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Open Advice

3.53  ·  Rating details ·  32 ratings  ·  5 reviews
Open Advice is a knowledge collection from a wide variety of Free Software projects. It answers the question what 42 prominent contributors would have liked to know when they started so you can get a head-start no matter how and where you contribute.
Paperback, 308 pages
Published January 2012
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Feb 06, 2012 added it
The quality of the essasys is of course uneven. Surprisingly wide range of contributors too.

The standout is Federico Quintero's "Software that Has the Quality Without A Name". While the gang of 4's Design Patterns book drew from _A Pattern Language_, producing massive, heavy, and in my experience, often useless patterns, Quintero is inspired by a later book by the same author, _The Nature of Order_, but to better (and more succinct!) effect, providing ways to look at code, not boilerplate struct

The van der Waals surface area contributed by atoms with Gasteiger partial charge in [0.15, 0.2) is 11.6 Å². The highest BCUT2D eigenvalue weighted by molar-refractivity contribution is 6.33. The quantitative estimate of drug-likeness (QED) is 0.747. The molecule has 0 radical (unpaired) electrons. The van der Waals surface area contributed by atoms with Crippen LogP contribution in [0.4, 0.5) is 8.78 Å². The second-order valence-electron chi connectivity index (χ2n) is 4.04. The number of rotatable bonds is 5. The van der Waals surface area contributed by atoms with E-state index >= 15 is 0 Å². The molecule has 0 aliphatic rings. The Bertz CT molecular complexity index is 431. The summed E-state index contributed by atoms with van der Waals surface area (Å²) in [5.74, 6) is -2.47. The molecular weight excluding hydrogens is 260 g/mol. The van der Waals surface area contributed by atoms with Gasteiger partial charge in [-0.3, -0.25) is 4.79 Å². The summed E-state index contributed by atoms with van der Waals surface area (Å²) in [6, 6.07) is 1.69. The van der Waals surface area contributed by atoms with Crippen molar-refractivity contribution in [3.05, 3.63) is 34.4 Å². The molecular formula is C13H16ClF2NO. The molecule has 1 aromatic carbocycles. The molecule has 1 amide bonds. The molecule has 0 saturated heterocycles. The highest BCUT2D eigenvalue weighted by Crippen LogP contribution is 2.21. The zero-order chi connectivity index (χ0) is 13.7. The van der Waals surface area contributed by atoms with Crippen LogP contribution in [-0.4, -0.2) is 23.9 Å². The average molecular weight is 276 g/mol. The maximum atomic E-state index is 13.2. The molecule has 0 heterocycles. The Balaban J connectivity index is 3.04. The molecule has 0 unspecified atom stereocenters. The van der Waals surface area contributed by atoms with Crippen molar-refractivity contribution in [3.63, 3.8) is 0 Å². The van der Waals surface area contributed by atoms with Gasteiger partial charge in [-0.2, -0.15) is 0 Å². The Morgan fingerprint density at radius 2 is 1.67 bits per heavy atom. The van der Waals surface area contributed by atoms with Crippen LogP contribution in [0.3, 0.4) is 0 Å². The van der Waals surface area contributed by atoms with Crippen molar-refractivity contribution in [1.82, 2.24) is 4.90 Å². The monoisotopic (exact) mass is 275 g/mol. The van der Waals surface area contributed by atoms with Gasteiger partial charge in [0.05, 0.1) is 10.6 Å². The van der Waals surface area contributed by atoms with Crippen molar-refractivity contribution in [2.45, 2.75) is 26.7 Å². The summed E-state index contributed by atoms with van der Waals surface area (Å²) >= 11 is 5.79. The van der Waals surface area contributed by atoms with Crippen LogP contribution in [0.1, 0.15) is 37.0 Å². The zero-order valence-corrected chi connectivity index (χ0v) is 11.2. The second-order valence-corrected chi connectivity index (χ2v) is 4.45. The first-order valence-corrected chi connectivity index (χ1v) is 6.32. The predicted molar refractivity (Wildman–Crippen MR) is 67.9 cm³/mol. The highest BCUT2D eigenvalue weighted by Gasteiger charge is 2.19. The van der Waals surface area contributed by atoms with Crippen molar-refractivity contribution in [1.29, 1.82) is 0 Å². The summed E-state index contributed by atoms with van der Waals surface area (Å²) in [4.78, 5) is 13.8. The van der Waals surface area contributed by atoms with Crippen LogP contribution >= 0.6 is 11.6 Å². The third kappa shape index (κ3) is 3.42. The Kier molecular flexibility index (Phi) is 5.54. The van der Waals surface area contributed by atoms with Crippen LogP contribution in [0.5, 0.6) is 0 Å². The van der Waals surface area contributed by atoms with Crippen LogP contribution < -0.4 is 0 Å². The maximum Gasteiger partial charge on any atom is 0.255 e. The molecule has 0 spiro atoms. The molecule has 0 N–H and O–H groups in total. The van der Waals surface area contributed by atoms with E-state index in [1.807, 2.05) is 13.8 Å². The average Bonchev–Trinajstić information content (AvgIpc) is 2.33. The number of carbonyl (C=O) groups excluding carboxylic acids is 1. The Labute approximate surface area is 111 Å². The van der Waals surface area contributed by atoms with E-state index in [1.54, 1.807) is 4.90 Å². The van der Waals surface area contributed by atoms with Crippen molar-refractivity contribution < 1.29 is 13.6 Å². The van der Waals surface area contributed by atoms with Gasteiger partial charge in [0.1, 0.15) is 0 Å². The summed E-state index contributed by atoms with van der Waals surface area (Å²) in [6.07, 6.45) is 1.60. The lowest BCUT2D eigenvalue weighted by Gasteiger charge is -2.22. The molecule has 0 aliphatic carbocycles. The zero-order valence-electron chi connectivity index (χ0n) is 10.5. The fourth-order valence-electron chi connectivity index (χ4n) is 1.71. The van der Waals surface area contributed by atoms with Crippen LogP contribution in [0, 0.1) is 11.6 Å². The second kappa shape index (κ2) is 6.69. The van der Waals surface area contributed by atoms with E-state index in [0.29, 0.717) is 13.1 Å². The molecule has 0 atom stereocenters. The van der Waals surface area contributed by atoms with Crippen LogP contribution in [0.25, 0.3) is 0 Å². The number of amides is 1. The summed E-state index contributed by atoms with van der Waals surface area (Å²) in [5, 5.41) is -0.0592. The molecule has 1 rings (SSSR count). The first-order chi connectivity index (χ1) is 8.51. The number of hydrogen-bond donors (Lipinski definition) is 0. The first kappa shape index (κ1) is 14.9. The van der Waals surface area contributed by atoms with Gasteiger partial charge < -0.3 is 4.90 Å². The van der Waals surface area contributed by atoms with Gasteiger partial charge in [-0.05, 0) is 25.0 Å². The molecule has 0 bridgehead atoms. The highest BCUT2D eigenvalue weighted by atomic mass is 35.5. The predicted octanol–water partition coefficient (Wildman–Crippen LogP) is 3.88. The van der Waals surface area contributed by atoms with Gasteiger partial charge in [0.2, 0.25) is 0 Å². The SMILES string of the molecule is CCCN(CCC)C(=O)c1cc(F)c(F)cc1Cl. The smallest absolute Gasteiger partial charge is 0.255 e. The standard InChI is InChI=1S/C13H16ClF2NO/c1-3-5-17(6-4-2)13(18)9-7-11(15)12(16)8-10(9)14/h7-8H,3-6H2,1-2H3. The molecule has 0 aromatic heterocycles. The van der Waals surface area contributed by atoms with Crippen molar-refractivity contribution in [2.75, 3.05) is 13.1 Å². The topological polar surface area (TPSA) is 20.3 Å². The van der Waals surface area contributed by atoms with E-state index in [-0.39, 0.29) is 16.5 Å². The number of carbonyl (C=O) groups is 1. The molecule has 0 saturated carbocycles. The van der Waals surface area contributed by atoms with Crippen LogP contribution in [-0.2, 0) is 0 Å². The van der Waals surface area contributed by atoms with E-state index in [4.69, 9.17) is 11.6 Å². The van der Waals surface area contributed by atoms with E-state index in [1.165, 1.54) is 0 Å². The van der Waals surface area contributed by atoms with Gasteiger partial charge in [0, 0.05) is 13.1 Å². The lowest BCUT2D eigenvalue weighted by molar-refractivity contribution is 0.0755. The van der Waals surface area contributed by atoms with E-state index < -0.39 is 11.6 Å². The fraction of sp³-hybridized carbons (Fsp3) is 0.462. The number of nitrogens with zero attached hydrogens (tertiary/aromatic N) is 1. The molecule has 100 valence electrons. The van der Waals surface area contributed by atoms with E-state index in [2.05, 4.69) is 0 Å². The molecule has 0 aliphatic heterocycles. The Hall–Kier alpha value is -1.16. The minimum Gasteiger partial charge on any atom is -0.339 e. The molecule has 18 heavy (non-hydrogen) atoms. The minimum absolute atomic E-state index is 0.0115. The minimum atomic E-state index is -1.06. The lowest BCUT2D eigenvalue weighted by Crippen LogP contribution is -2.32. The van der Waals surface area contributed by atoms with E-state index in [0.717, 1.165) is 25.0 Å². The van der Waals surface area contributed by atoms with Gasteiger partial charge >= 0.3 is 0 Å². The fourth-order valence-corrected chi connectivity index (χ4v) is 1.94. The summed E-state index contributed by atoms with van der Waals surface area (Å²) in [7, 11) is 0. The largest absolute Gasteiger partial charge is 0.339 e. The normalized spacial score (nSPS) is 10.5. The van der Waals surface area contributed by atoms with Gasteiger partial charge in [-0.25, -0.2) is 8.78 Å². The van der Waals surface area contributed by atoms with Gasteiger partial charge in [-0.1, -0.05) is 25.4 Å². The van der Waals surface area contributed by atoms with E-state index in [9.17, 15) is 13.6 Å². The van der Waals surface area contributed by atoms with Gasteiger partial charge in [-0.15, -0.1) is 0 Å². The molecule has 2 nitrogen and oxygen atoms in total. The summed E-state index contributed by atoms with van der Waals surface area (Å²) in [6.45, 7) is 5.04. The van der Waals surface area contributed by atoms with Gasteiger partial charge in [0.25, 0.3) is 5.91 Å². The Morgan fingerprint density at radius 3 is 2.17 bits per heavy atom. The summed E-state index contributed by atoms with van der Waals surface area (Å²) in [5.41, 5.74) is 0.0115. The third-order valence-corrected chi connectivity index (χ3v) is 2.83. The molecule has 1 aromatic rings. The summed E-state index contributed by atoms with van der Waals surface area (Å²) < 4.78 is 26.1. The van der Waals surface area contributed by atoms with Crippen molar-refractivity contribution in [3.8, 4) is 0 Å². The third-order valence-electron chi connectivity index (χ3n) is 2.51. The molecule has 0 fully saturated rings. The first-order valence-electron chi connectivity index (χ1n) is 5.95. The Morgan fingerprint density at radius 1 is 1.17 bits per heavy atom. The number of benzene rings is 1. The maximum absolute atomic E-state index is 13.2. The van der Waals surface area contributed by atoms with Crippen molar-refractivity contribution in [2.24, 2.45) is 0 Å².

Brad Needham
Nov 07, 2017 rated it liked it
Very like what I imagine having coffee with a string of Open Source community members would be like: lots of random comments, lots of practical and useful advice, and the occasional gems.

Reading this book is a good way to set your expectations before jumping in and contributing to Open Source projects, because it delivers on the subtitle of "What we wish we had known when we started."
Bagus Aji Santoso
Aug 01, 2014 rated it liked it
It's really a good book for people who want to contribute to open source community. The essay are also good.
Karthikeyan Ramaswamy
Crisp and Clear articles. not too lengthy and not too deviating, all the articles are fun to read when they are small and concise on details.
Feb 08, 2012 rated it liked it
Good insight in FOSS for beginners from different types of contributors (translators, developers, lawyers, designers ... all).
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